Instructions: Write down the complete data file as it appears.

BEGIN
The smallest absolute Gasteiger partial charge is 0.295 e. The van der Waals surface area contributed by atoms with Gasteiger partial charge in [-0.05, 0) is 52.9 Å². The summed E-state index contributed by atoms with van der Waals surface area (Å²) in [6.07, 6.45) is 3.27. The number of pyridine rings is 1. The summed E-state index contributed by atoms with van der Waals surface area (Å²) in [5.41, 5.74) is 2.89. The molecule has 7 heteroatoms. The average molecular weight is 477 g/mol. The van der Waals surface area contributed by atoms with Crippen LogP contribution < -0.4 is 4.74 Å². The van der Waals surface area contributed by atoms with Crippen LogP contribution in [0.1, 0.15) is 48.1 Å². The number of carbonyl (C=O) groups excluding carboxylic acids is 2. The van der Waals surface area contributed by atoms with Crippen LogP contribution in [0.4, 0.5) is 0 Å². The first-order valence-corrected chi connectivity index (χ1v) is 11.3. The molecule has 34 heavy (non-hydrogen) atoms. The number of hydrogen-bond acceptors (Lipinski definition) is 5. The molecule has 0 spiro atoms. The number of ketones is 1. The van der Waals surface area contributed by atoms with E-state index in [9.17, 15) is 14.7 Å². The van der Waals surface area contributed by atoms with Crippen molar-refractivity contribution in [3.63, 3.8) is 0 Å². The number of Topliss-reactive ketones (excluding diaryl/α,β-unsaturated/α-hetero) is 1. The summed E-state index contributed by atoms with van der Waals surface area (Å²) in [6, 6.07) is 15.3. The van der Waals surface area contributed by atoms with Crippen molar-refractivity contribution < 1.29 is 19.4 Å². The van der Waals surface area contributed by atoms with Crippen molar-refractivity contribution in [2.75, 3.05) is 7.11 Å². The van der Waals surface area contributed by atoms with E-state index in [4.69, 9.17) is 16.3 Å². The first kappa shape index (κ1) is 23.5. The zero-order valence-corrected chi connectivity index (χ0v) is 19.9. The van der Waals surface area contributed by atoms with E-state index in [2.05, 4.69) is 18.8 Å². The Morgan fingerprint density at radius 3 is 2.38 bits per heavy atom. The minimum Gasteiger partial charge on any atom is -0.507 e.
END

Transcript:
The smallest absolute Gasteiger partial charge is 0.295 e. The van der Waals surface area contributed by atoms with Gasteiger partial charge in [-0.05, 0) is 52.9 Å². The summed E-state index contributed by atoms with van der Waals surface area (Å²) in [6.07, 6.45) is 3.27. The number of pyridine rings is 1. The summed E-state index contributed by atoms with van der Waals surface area (Å²) in [5.41, 5.74) is 2.89. The molecule has 7 heteroatoms. The average molecular weight is 477 g/mol. The van der Waals surface area contributed by atoms with Crippen LogP contribution < -0.4 is 4.74 Å². The van der Waals surface area contributed by atoms with Crippen LogP contribution in [0.1, 0.15) is 48.1 Å². The number of carbonyl (C=O) groups excluding carboxylic acids is 2. The van der Waals surface area contributed by atoms with Crippen LogP contribution in [0.4, 0.5) is 0 Å². The first-order valence-corrected chi connectivity index (χ1v) is 11.3. The molecule has 34 heavy (non-hydrogen) atoms. The number of hydrogen-bond acceptors (Lipinski definition) is 5. The molecule has 0 spiro atoms. The number of ketones is 1. The van der Waals surface area contributed by atoms with E-state index in [9.17, 15) is 14.7 Å². The van der Waals surface area contributed by atoms with Crippen molar-refractivity contribution in [3.63, 3.8) is 0 Å². The number of Topliss-reactive ketones (excluding diaryl/α,β-unsaturated/α-hetero) is 1. The summed E-state index contributed by atoms with van der Waals surface area (Å²) in [6, 6.07) is 15.3. The van der Waals surface area contributed by atoms with Crippen molar-refractivity contribution < 1.29 is 19.4 Å². The van der Waals surface area contributed by atoms with Crippen molar-refractivity contribution in [2.75, 3.05) is 7.11 Å². The van der Waals surface area contributed by atoms with E-state index in [4.69, 9.17) is 16.3 Å². The first kappa shape index (κ1) is 23.5. The zero-order valence-corrected chi connectivity index (χ0v) is 19.9. The van der Waals surface area contributed by atoms with E-state index in [2.05, 4.69) is 18.8 Å². The Morgan fingerprint density at radius 3 is 2.38 bits per heavy atom. The minimum Gasteiger partial charge on any atom is -0.507 e.